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February 10, 2020

Housekeepers are 'an essential part' of your care team. Does your hospital treat them like it?

Daily Briefing

    "Too often, doctors and nurses are blind to the fact that housekeepers are an essential part of [the care] team," Duke University professors Neil Prose and Ray Barfield write in a STAT News opinion piece.

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    Prose is a professor of dermatology, pediatrics, and global health at Duke University School of Medicine and co-director of Duke's Health Humanities Lab. Barfield is a professor of pediatrics and Christian philosophy and director of medical humanities at Duke's Trent Center for Bioethics, Humanities, and History of Medicine.

    Meet the 'keeper of the house'

    One day after finishing rounds, Prose and Barfield noticed that one of the housekeepers, Malcolm, was in "deep conversation with the parents of one of our very sick patients." Later that day, Malcolm told Prose and Barfield about some concerns the patient's family had discussed with him. Malcolm explained that, although he's mostly responsible for cleaning patient rooms, he often supports the families and children in the ward. 

    "I don't call myself a housekeeper," Malcolm told them. "I am the keeper of the house."

    Prose and Barfield write that Malcolm's description of his job "knocked [them] back on [their] heels."

    "It made us realize that we pass dozens of housekeepers in the corridors and elevators every day and—like most other physicians—pay little attention to what they really do and had little appreciation of their contributions to patient care," they write.

    The project

    The revelation led Prose and Barfield to organize a focus group to learn more about the support housekeepers provide patients.

    "Where we work, housekeepers clean 36 rooms a day," they write. "Their work is vital to the prevention of serious infections and to the efficient running of the hospital. It's clear they also play an important role in the care of patients."

    The physicians soon decided to grow the focus group into a film project that highlighted how the housekeepers contribute to patient care.

    "Throughout this process, we quickly realized that they often interact with patients more than physicians do, and they do so with great compassion," Prose and Barfield write.

    One housekeeper named Lorna told Prose and Barfield she likes singing Bob Marley's "Three Little Birds" with patients. According to Prose and Barfield, the "catchphrase 'don't worry about a thing' [is] her favorite.'" they write.

    Another housekeeper named Rosetta, who'd worked at the medical center for more than two decades, gave meal tickets to a family so they could buy food, and another woman named Gladys often used Spanish to comfort and encourage Spanish-speaking, first-time mothers.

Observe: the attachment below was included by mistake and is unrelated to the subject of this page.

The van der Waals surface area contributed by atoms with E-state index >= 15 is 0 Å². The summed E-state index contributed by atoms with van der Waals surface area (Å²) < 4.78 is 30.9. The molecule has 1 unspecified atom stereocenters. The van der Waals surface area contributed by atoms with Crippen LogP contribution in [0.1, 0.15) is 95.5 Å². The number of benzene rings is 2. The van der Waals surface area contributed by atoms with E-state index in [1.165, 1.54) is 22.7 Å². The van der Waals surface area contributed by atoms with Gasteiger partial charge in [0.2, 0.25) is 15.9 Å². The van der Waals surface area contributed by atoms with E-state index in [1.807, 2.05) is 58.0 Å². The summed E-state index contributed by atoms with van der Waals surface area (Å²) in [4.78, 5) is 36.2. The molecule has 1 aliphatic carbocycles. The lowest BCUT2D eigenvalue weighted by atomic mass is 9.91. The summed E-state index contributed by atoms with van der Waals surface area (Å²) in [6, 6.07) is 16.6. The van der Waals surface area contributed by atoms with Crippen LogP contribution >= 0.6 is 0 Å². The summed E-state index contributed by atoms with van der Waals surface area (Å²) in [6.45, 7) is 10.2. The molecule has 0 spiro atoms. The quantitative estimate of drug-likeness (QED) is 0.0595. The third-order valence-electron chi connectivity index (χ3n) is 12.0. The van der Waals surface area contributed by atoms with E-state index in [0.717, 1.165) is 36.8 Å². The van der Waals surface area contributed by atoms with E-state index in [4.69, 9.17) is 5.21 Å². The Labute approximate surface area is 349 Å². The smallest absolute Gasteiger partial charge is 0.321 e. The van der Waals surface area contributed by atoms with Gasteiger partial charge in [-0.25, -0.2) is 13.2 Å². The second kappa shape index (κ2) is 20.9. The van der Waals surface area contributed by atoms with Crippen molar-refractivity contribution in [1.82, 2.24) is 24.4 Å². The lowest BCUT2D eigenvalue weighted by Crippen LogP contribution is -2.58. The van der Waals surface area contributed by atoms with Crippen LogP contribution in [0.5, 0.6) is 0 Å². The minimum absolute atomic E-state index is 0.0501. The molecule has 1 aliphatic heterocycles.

But some of the stories "were less encouraging," Prose and Barfield write. One housekeeper said that when a patient she'd become close with died, no one told her he had passed. Another housekeeper mentioned one doctor would refuse to move out of her way when she was moving her large cleaning cart down the hallway, "reinforcing to her that housekeepers are invisible to doctors and nurses," Prose and Barfield write.

    The importance of cooperation

    Prose and Barfield write that while physicians are "consistently" told that "clear, respectful communication with their teams is essential for patient safety and quality of care," physicians "often" overlook housekeepers.  

    For instance, after interviewing 29 housekeepers, Jane Dutton, a professor of psychology at University of Michigan, found that clinicians undermine housekeepers by ignoring them or getting in the way of their work.

    But that's not to say progress isn't being made, Prose and Barfield note.

    At the premiere of their film, one physician "mentioned that the director of the burn unit in her hospital routinely included the housekeeper in morning rounds," Prose and Barfield write. This allowed the housekeeper to give doctors "useful information about the patients with whom she interacted, which contributed to her sense of feeling respected and valued for her work."

    Lorna, the singing housekeeper at Prose and Barfield's medical center, described her job as emotionally draining but said "the support she receives from the nurses and other members of the team" help her carry on each day, they write. 

    But in order to truly support the housekeepers, Prose and Barfield write, "Doctors like us—and our health care institutions—need to give keepers of the house, along with food service workers, patient transporters, and other 'invisible' workers the respect they have long deserved" (Prose/Barfield, STAT News, 2/5).

    To watch the authors' documentary, click here.

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